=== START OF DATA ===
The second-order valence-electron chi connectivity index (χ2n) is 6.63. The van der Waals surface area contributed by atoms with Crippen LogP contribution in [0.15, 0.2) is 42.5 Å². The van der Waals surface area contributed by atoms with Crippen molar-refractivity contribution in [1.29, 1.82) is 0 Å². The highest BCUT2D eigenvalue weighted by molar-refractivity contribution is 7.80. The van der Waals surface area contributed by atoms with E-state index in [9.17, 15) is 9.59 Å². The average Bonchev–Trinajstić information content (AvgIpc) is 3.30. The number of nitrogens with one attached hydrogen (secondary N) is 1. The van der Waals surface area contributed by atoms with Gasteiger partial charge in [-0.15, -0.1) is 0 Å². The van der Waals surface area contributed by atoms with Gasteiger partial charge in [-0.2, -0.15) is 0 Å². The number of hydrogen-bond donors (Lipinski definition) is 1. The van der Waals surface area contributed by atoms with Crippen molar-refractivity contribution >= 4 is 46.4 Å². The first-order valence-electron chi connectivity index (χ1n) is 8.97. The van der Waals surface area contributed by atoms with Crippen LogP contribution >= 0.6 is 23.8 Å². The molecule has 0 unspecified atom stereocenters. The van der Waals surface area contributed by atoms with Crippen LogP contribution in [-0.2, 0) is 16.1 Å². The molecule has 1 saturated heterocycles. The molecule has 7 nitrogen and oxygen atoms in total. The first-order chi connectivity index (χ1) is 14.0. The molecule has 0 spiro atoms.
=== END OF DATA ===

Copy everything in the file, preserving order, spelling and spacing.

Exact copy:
The second-order valence-electron chi connectivity index (χ2n) is 6.63. The van der Waals surface area contributed by atoms with Crippen LogP contribution in [0.15, 0.2) is 42.5 Å². The van der Waals surface area contributed by atoms with Crippen molar-refractivity contribution in [1.29, 1.82) is 0 Å². The highest BCUT2D eigenvalue weighted by molar-refractivity contribution is 7.80. The van der Waals surface area contributed by atoms with E-state index in [9.17, 15) is 9.59 Å². The average Bonchev–Trinajstić information content (AvgIpc) is 3.30. The number of nitrogens with one attached hydrogen (secondary N) is 1. The van der Waals surface area contributed by atoms with Gasteiger partial charge in [-0.15, -0.1) is 0 Å². The van der Waals surface area contributed by atoms with Gasteiger partial charge in [-0.2, -0.15) is 0 Å². The number of hydrogen-bond donors (Lipinski definition) is 1. The van der Waals surface area contributed by atoms with Crippen molar-refractivity contribution >= 4 is 46.4 Å². The first-order valence-electron chi connectivity index (χ1n) is 8.97. The van der Waals surface area contributed by atoms with Crippen LogP contribution >= 0.6 is 23.8 Å². The molecule has 0 unspecified atom stereocenters. The van der Waals surface area contributed by atoms with Crippen LogP contribution in [-0.2, 0) is 16.1 Å². The molecule has 1 saturated heterocycles. The molecule has 7 nitrogen and oxygen atoms in total. The first-order chi connectivity index (χ1) is 14.0. The molecule has 0 spiro atoms.